Sometimes, in order to save a tooth, a root canal procedure is performed. This is often a misunderstood procedure. Please read the questions and answers below to help you.
Underneath your tooth’s outer enamel and within the dentin is an area of soft tissue called the pulp, which carries the tooth’s nerves, veins, arteries and lymph vessels. Root canals are very small, thin divisions that branch off from the top pulp chamber down to the tip of the root. A tooth has at least one but no more than four root canals.
Below is the sequence of events:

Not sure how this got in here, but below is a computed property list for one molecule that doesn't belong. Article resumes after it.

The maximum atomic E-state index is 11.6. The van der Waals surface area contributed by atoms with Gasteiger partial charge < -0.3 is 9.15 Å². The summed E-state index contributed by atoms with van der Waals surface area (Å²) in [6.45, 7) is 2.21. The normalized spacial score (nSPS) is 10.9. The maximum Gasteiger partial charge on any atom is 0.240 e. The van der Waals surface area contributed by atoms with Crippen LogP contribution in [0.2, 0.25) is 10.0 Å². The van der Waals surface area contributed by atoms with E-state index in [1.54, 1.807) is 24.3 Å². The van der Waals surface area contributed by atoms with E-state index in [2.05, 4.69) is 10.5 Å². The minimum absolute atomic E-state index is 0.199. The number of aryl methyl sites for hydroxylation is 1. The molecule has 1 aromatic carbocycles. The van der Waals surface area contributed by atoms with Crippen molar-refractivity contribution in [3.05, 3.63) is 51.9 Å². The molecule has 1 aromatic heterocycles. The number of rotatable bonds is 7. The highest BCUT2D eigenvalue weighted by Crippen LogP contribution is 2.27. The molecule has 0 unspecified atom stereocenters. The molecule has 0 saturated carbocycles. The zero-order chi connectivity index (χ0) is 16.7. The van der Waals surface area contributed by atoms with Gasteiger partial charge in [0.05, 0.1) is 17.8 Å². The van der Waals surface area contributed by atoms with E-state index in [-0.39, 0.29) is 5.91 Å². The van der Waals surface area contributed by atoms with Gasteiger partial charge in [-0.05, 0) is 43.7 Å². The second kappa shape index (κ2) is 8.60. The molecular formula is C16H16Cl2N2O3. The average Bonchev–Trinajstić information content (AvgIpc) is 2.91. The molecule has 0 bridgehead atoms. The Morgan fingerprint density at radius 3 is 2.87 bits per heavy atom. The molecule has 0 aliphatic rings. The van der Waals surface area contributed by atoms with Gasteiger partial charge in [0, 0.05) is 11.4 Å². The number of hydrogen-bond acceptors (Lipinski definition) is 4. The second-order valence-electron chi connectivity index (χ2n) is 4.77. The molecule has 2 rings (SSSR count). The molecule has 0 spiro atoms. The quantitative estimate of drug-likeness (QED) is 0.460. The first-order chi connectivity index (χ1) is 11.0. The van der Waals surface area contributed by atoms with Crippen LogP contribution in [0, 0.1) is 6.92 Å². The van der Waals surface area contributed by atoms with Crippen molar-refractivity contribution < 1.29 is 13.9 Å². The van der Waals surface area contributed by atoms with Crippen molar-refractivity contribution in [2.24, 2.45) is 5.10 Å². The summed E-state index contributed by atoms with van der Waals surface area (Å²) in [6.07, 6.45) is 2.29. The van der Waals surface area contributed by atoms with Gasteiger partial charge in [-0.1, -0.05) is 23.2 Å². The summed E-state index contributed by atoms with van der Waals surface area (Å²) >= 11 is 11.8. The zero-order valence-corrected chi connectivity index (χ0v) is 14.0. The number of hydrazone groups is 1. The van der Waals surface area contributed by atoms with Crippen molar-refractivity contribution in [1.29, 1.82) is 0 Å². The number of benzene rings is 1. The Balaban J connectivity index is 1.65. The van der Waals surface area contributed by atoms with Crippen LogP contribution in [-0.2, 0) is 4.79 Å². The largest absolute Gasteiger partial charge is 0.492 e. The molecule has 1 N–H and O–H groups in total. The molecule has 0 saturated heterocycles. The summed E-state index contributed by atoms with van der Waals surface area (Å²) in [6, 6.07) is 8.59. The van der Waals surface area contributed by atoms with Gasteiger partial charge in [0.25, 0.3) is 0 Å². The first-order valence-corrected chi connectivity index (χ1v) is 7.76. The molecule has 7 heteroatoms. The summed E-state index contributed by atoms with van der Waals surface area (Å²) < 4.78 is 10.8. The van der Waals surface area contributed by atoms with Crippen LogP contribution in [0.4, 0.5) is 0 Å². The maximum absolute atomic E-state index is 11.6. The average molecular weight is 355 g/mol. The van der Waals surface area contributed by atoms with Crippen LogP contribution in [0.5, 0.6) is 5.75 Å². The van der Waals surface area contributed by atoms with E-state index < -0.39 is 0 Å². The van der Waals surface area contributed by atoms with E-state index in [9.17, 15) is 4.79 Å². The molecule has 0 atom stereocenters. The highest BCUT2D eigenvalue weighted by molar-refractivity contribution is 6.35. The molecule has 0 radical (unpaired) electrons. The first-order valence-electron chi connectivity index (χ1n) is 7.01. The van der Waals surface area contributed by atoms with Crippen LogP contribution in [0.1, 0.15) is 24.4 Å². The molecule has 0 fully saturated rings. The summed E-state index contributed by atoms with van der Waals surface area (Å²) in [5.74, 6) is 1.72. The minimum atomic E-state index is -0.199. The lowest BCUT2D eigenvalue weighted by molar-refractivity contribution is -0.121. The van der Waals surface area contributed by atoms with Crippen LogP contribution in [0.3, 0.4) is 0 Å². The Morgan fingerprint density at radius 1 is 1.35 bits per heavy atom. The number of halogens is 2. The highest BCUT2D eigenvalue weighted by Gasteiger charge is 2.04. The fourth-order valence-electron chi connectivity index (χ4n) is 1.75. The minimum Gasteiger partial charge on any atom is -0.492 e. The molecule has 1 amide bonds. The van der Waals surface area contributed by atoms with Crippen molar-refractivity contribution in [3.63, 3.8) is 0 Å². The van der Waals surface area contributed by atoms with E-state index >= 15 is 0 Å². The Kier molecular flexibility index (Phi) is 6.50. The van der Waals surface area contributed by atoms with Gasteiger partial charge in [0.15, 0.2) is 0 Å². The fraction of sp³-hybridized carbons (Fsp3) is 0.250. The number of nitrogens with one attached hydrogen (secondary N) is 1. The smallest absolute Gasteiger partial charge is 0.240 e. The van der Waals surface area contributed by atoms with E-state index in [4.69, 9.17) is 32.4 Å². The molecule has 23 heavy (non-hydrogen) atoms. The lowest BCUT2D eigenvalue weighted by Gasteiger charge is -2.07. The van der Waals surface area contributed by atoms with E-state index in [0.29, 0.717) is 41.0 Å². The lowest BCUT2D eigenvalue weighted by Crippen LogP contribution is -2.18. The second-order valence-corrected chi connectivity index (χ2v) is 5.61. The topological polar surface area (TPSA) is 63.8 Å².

Sources: A Consumer's Guide to Dentistry, by Gordon J. Christensen, DDS, MSD, PhD, Mosby-Year Book, Inc., 1994 Practical Endodontics: A Clinical Atlas, by Edward Besner, BS, DDS, et al., Mosby-Year Book, Inc., 1994 Your Teeth Can Be Saved by Endodontic Treatment, American Dental Association, 1992 Pathways of the Pulp, by Stephen Cohen, MA, DDS, FICD, FACD, et al., Mosby-Year Book, Inc., 1991 Endodontic Practice, 11th ed., by Louis I. Grossman, et. Al. Lea and Febiger, 1988 Academy of General Dentistry www.agd.org